VCF is a well-known and most common complication after spine SBRT. The rate of VCF after single fraction SBRT (SF-SBRT) with 18-24Gy was reported around 39%, and lytic lesions and location below T10 confer a high risk of fracture30. The median time to fracture was 25 months and VCF was seen earlier in patients with lytic lesions compared to sclerotic lesions30. Sahgal et al. reported 14% of new or progressing VCF after spine SBRT, using different fractionation and considering SINS-score to determine its predictive value31. They defined the high dose per fraction, lytic lesion and baseline fracture as significant predictors of VCF31. A review from 2017 reported a crude VCF rate of 13.9%32. Jawad et al. demonstrated low rates of VCF for 5.7% in their multi-institutional study, using 1-5 fractions for spine SBRT33. We report here the rates of new/progressive fractures for spine and non-spine metastases as 4.5% and 4.7% respectively. As half of our cohort had metastatic prostate cancer, one reason for our low rates of fractures could be the sclerotic nature of the metastases. Another reason might be related to our moderate SBRT schema with median total dose of 24Gy in three fractions.
As mentioned above, MRI is the most recommended imaging modality for radiological assessment of bone metastasis after SBRT. Hwang et al. reported the MRI changes after SBRT for osteoblastic spinal lesions, as these metastases usually show no obvious radiological volumetric alterations17. They classified signal intensity (SI) alterations on T2-MRI sequences as following: 1) no changes in SI; 2) increased SI; 3) increased SI intermixed with dark SI; 4) changed to complete dark SI. Most of our patients had prostate cancer as primary diagnosis; therefore, we assessed the T2 weighted MRI sequences for radiological response evaluation after SBRT for both spine and non-spine bone metastases as described above. According to recommendations from SPINO group, the routine use of contrast-enhanced T1-MRI sequences to visualize spinal metastases is controversial as both normal bone marrow and tumor are enhanced13. The interpretation becomes even more difficult after SBRT and therefore we considered the T1-MRI with gadolinium only for delineating the epidural and para-spinal tumor components. Although the patient population was heterogeneous in our cohort, SBRT achieved 80% of LC at almost 2 years. More than 40% of our patients survived and among the population who died in FU time, 40% had still SD at the irradiated sites. These results are in line with data from other studies, showing an excellent rate of LC after SBRT for osseous metastases21.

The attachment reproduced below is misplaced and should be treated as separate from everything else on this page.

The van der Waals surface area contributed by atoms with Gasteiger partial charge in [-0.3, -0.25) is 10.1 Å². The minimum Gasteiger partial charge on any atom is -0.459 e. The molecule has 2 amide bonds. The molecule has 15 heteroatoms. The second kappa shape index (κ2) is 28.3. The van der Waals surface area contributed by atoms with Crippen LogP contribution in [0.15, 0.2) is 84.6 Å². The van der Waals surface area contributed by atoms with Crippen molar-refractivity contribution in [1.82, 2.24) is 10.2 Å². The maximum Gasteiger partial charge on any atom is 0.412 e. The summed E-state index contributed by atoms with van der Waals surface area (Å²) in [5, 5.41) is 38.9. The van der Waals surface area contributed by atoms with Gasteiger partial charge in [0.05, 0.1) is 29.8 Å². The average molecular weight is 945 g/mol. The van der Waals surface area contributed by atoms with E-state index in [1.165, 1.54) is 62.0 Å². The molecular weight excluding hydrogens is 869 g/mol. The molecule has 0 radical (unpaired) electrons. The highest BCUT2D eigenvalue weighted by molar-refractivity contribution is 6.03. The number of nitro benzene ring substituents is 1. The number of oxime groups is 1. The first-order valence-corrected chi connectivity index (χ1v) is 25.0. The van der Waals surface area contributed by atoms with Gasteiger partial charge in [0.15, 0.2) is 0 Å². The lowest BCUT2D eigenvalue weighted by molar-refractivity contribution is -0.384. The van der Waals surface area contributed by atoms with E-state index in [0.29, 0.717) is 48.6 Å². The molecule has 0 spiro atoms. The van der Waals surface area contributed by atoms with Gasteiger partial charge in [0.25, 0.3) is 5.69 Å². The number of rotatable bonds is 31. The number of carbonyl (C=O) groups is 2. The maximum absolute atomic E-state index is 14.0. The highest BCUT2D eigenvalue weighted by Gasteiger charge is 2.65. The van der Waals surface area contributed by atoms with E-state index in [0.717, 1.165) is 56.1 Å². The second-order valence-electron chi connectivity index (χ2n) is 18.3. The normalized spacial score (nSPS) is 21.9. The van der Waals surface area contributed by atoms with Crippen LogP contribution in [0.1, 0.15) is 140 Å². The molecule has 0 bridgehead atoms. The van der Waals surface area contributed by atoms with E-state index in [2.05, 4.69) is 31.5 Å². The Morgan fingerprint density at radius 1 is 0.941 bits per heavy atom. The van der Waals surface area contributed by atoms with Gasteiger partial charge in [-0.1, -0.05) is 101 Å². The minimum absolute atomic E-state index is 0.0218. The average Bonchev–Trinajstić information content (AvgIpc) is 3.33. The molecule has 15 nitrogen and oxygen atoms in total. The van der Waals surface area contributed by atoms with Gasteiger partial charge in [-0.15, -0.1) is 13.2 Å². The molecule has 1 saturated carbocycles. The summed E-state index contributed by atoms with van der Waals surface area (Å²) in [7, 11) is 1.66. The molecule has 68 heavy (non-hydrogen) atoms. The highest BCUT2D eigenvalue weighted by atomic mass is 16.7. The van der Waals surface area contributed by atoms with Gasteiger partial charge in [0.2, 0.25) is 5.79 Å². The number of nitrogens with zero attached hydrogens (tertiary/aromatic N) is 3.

Considering pain response, the randomized phase 2 trial from Germany reported significant improved pain values in SBRT group 6 months after the therapy in patients with spinal metastases12. However, as they chose the SF-SBRT with 24Gy, the rates of new pathological fracture were high in that study, with 8.7% and 27.8% at 3 and 6 months respectively12. Another randomized phase 2 trial from Netherlands compared SBRT versus conventional RT for bone metastases using different fractionations28. SBRT group did not show significant pain improve, but because of selective dropout, this trial was underpowered to detect the difference in pain response28. The NRG Oncology/RTOG 0631 trial initial results were presented at ASTRO annual meeting in 201934. Randomizing patients with spinal metastases into SBRT and conventional RT groups, this study showed negative results for SBRT arm, as pain control was similar at 3 months between two groups. Finally, the Canadian randomized phase 3 trial compared spine SBRT with 24Gy in two daily fractions with conventional RT at a dose of 20Gy in five fractions27. The SBRT was superior to conventional RT and improved the complete pain response at 3 months. Interestingly, the incidence of VCF was equal between two groups, showing the safety of SBRT regimen27. In our retrospective study, the majority of patients (62.9%) had no pain prior to SBRT and the indication was mostly local ablation in oligo-metastatic/progressive disease. This group of patients remained asymptomatic after SBRT. In symptomatic group, only two patients experienced pain exacerbation following SBRT with only one of them required analgesic medication.